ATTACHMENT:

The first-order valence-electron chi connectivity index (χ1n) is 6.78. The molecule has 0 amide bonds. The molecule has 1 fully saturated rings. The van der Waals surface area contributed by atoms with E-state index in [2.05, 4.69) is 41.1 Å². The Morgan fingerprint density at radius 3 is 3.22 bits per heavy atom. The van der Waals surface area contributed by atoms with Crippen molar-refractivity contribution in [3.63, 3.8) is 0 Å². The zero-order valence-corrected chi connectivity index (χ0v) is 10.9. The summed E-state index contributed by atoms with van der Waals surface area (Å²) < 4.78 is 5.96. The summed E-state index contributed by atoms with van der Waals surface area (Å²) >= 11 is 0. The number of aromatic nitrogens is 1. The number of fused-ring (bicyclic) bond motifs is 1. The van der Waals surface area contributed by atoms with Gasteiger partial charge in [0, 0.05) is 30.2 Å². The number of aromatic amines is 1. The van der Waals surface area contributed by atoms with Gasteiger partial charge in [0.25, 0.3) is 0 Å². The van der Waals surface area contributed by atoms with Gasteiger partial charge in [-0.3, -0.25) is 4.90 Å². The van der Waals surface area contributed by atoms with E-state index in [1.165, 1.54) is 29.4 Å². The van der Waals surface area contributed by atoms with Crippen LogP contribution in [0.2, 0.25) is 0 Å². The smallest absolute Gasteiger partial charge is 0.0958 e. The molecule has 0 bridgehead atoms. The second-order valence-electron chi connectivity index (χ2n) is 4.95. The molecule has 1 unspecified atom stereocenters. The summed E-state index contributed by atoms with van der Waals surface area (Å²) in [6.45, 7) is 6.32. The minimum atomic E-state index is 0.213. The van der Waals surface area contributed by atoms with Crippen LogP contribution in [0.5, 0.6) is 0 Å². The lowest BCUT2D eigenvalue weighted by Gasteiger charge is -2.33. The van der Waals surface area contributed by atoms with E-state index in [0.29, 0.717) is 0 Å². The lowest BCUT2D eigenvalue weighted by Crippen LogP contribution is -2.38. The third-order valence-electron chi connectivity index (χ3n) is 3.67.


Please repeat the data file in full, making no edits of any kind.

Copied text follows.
The first-order valence-electron chi connectivity index (χ1n) is 6.78. The molecule has 0 amide bonds. The molecule has 1 fully saturated rings. The van der Waals surface area contributed by atoms with E-state index in [2.05, 4.69) is 41.1 Å². The Morgan fingerprint density at radius 3 is 3.22 bits per heavy atom. The van der Waals surface area contributed by atoms with Crippen molar-refractivity contribution in [3.63, 3.8) is 0 Å². The zero-order valence-corrected chi connectivity index (χ0v) is 10.9. The summed E-state index contributed by atoms with van der Waals surface area (Å²) < 4.78 is 5.96. The summed E-state index contributed by atoms with van der Waals surface area (Å²) >= 11 is 0. The number of aromatic nitrogens is 1. The number of fused-ring (bicyclic) bond motifs is 1. The van der Waals surface area contributed by atoms with Gasteiger partial charge in [0, 0.05) is 30.2 Å². The number of aromatic amines is 1. The van der Waals surface area contributed by atoms with Gasteiger partial charge in [0.25, 0.3) is 0 Å². The van der Waals surface area contributed by atoms with Gasteiger partial charge in [-0.3, -0.25) is 4.90 Å². The van der Waals surface area contributed by atoms with E-state index in [1.165, 1.54) is 29.4 Å². The van der Waals surface area contributed by atoms with Crippen LogP contribution in [0.2, 0.25) is 0 Å². The smallest absolute Gasteiger partial charge is 0.0958 e. The molecule has 0 bridgehead atoms. The second-order valence-electron chi connectivity index (χ2n) is 4.95. The molecule has 1 unspecified atom stereocenters. The summed E-state index contributed by atoms with van der Waals surface area (Å²) in [6.45, 7) is 6.32. The minimum atomic E-state index is 0.213. The van der Waals surface area contributed by atoms with Crippen LogP contribution in [0.5, 0.6) is 0 Å². The lowest BCUT2D eigenvalue weighted by Gasteiger charge is -2.33. The van der Waals surface area contributed by atoms with E-state index in [0.29, 0.717) is 0 Å². The lowest BCUT2D eigenvalue weighted by Crippen LogP contribution is -2.38. The third-order valence-electron chi connectivity index (χ3n) is 3.67.